Economists, including the ­Netanyahu-appointed governor of Israel’s central bank, condemned the policy as ill-
conceived. Officials of Netanyahu’s Finance Ministry complained publicly that they had not received advance notice of the plan, which threatened to scramble the state budget. Netanyahu loyalists responded by attacking “clerks” who presumed to question the prime minister.

On Sunday, Netanyahu’s cabinet effectively sidestepped him and reworked the plan to provide more-targeted relief.

“It’s a kind of zigzag of policies that make people ask themselves, ‘Do these guys know what they are doing?’ ” said Mordechai Kremnitzer of the Israel Democracy Institute. “I think public confidence in the government is more or less shattered.”

Netanyahu’s office declined to comment for this article.

His supporters say he is being hamstrung by unaccountable bureaucrats and judges and hostile coalition partners. Still, his experience over a decade in power has left him with the skills to handle the cascading challenges, they say.

“In all of this, he manages somehow to hold all the balls in the air,” said longtime supporter Gadi Taub, a political commentator and professor at the Federmann Public Policy Institute at Hebrew University. “What is happening is a multilayer crisis, but also a stark demonstration that he is the only responsible adult in the room.”

Since the virus returned, the government response has been defined — critics say hobbled — by infighting.

The Health and Finance ministries have clashed over public health restrictions that could further choke the economy. Inside the cabinet, rival factions aligned with Netanyahu and Benny Gantz, the “alternate” prime minister under terms of the two-month-old unity government, are often at odds.

And a coronavirus committee in the Knesset, Israel’s parliament, has overturned new rules coming from Netanyahu’s administration. The committee, led by a Likud lawmaker, blocked moves to close public swimming pools, beaches and gyms, saying scientific data didn’t support the restrictions.

Following those reversals, other Likud members moved to oust the committee chairwoman, Yifat Shasha-Biton, until a political outcry forced them to back down. Media reports have suggested that Netanyahu is still angling to replace her.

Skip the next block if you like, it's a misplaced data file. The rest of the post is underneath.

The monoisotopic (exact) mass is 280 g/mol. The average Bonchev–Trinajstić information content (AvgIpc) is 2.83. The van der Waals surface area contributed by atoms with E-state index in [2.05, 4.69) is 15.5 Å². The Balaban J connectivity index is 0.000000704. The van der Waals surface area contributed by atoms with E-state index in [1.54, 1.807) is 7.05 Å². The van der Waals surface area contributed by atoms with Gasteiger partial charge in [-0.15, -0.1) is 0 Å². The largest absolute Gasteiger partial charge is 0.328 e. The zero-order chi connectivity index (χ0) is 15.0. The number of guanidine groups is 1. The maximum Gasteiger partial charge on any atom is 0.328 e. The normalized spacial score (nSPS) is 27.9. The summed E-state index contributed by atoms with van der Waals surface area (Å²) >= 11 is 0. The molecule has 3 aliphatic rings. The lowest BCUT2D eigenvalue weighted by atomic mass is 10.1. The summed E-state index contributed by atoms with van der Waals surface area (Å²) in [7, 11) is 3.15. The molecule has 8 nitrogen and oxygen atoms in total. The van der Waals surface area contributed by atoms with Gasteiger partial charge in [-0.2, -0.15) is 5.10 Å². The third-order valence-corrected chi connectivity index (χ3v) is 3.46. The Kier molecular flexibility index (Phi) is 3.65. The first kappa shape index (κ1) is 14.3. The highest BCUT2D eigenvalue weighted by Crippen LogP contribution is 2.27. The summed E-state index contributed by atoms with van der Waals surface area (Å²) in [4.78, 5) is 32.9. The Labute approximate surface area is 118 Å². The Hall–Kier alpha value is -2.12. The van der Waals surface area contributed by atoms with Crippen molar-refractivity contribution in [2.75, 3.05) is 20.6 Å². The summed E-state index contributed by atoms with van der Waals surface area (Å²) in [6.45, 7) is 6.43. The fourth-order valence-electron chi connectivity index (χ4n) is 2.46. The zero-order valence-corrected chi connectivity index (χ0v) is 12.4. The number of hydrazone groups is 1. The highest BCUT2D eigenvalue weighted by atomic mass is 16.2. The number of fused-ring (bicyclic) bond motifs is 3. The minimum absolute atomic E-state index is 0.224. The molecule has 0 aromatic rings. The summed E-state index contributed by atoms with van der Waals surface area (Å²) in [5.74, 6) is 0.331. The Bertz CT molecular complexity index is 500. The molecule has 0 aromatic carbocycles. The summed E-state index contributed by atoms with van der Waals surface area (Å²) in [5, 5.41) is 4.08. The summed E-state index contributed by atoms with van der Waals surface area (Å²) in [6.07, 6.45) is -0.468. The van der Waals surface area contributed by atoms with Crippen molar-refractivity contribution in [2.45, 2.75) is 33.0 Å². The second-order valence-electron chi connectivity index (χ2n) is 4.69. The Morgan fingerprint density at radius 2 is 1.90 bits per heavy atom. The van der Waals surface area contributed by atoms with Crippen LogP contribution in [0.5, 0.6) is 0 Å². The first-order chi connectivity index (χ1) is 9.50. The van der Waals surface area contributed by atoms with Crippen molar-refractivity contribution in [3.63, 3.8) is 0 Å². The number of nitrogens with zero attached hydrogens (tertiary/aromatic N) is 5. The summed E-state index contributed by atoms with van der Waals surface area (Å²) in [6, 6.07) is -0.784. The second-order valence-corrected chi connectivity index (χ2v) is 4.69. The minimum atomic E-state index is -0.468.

“There are cracks in his ability to lead and other politicians feel it,” Bushinsky said. “In a different era, no one would have dared do such a thing.”

During earlier efforts to confront the outbreak, the prime minister was able to command the response, appearing as the mask-covered face of the Israeli coronavirus fight personally directing the ministries to take dramatic action.

“In the previous round, we were working under a transitional government and didn’t have a parliament, and it was much easier,” acknowledged a senior government official, who spoke on the condition of anonymity to discuss internal deliberations.

The official attributed the current dissension largely to a lack of scientific data about how the virus is transmitted in various settings.

“I think what we are seeing here is the collapse of the image of a magician,” Kremnitzer said. “He was successful in conveying to the public that it was his show, that even corona could be defeated by him. Now they see something different.”

Few commentators predict the imminent downfall of a politician who has made a routine of resurrecting his political fortunes whenever his career seemed imperiled. And he has sidelined most of his potential Likud rivals. But Netanyahu’s troubles have quieted talk that he was poised to maneuver Gantz out of power through early elections.

“I don’t think he’s ever faced such a crisis in his leadership,” Kremnitzer said.